The bright spot in the orchard this year was the first crop this apricot tree produced. We've had it for at least ten years, but it never gave us apricots, and hardly any blossoms. As you can see, it finally came through for us last year.
The bright spot in the orchard this year was the first crop this apricot tree produced. We've had it for at least ten years, but it never gave us apricots, and hardly any blossoms. As you can see, it finally came through for us last year. | Source

New Life in My Delicious Apple Tree - It may live after all.

Damaged apple tree still leafing out this year.
Damaged apple tree still leafing out this year. | Source

Will the Tree Make It?

It appeared my favorite apple tree had survived. It did blossom after all, and, as you can see, it produced new leaves again.

Rejoicing Over Little Apples on the Damaged Tree this Year - It appears this tree had a strong will to live and bear more fruit.

New Crop of Apples on Tree that Had Split
New Crop of Apples on Tree that Had Split | Source

Sometimes Our Hopes are Disappointed

I did a happy dance when I saw these healthy little apples start to form. We thinned them so as not to strain the tree too much. But were delighted beyond words to have them there after we thought the tree was doomed.

Unfortunately, after all our efforts and hopes raised by these small apples, they never ripened and the tree died.

Have You Ever Grieved Over a Tree?

Have you ever lost a tree you actually grieved over losing?

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There is a Time for Everything

Source

Trees are my daily companions. These are the ones I live with.

My Grove of Trees
My Grove of Trees | Source

We have a clump of large trees up close to the house and our neighbor's mobile home that have been here long before me. Each day as I go to the warehouse to get a book or to the storage shed to get supplies or stored food, I pass these trees.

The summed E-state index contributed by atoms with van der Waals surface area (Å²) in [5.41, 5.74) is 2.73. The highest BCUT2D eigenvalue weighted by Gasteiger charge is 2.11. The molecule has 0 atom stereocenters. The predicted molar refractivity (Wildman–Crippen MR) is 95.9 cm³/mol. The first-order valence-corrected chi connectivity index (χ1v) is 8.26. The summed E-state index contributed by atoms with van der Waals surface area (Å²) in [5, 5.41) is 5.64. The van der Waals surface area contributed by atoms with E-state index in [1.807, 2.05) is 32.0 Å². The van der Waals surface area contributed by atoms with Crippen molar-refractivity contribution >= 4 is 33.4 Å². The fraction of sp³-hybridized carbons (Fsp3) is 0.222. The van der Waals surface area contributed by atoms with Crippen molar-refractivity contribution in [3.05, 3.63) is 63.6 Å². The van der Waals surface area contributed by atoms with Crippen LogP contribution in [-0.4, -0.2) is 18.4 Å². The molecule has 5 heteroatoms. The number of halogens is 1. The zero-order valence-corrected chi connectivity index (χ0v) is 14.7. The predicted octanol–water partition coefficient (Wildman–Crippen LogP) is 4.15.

One of my favorites is this tree that guards my book warehouse -- that tin shed behind that moving truck. The tin shed is tall enough to have an upper level and so we put an attic in it. Do you see how the tree towers over it. I love that tree. Its branches used to go all the way to the ground, but my husband decided it needed to have the lower branches trimmed away. I think it looks a bit bare now. I hope this stately evergreen will return my love and not ever fall onto the shed behind it. I hope it is rooted more firmly to the earth than some evergreens. This tree gifts us with a supply of pine cones each summer, but the birds and the other critters get them first. We don't mind. It's a tree's nature to give.

The Giving Tree is one of my favorite books.

Why not buy a copy to give to someone you love ?

The Giving Tree
The Giving Tree

If any book captures the spirit of man's relationship with trees, this simple picture book is the one. The tree gives to the boy, and then the man, throughout it's life, and then continues to give when all that remains is the stump.

 

Trees help us connect with ourselves.

Trees encourage us to think deeply about our connection to other living things.

Compared to any tree that's been around as long as I have, I'm a small creature. When I go out to my book shed, the evergreen you saw there makes me feel pretty insignificant in comparison. I often think, as did the Psalmist..."What is man that thou art mindful of him?" I consider who I am in the sight of God and where I fit into the world. I marvel at how God takes care of trees and how determined they are to survive and produce fruit. I marvel at the palette of colors they give us as the seasons change, and even as they wear their various shades of green. Seeing the trees often brings back words of Scriptures that apply to me, since both Jesus and the Psalmists used trees to illustrate their stories and poems. Any person who really looks at a tree and lets himself think cannot help but reflect on its beauty or ruggedness or some other of its attributes and wonder about his own character or personal resourcefulness.